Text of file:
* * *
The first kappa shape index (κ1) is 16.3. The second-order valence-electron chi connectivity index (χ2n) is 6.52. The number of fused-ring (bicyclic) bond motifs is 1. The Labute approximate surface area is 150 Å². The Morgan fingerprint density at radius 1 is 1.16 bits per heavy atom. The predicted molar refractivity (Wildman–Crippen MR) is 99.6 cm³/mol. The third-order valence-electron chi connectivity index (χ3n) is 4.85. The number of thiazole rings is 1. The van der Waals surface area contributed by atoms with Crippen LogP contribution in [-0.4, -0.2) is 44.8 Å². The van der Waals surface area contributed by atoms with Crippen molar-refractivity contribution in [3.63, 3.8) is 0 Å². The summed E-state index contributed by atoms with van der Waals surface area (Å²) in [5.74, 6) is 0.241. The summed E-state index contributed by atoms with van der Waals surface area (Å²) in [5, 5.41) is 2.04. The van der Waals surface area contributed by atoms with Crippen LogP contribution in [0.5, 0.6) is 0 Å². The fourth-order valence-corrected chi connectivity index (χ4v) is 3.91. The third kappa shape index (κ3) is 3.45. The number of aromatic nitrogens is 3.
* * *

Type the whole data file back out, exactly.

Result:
The first kappa shape index (κ1) is 16.3. The second-order valence-electron chi connectivity index (χ2n) is 6.52. The number of fused-ring (bicyclic) bond motifs is 1. The Labute approximate surface area is 150 Å². The Morgan fingerprint density at radius 1 is 1.16 bits per heavy atom. The predicted molar refractivity (Wildman–Crippen MR) is 99.6 cm³/mol. The third-order valence-electron chi connectivity index (χ3n) is 4.85. The number of thiazole rings is 1. The van der Waals surface area contributed by atoms with Crippen LogP contribution in [-0.4, -0.2) is 44.8 Å². The van der Waals surface area contributed by atoms with Crippen molar-refractivity contribution in [3.63, 3.8) is 0 Å². The summed E-state index contributed by atoms with van der Waals surface area (Å²) in [5.74, 6) is 0.241. The summed E-state index contributed by atoms with van der Waals surface area (Å²) in [5, 5.41) is 2.04. The van der Waals surface area contributed by atoms with Crippen LogP contribution in [0.5, 0.6) is 0 Å². The fourth-order valence-corrected chi connectivity index (χ4v) is 3.91. The third kappa shape index (κ3) is 3.45. The number of aromatic nitrogens is 3.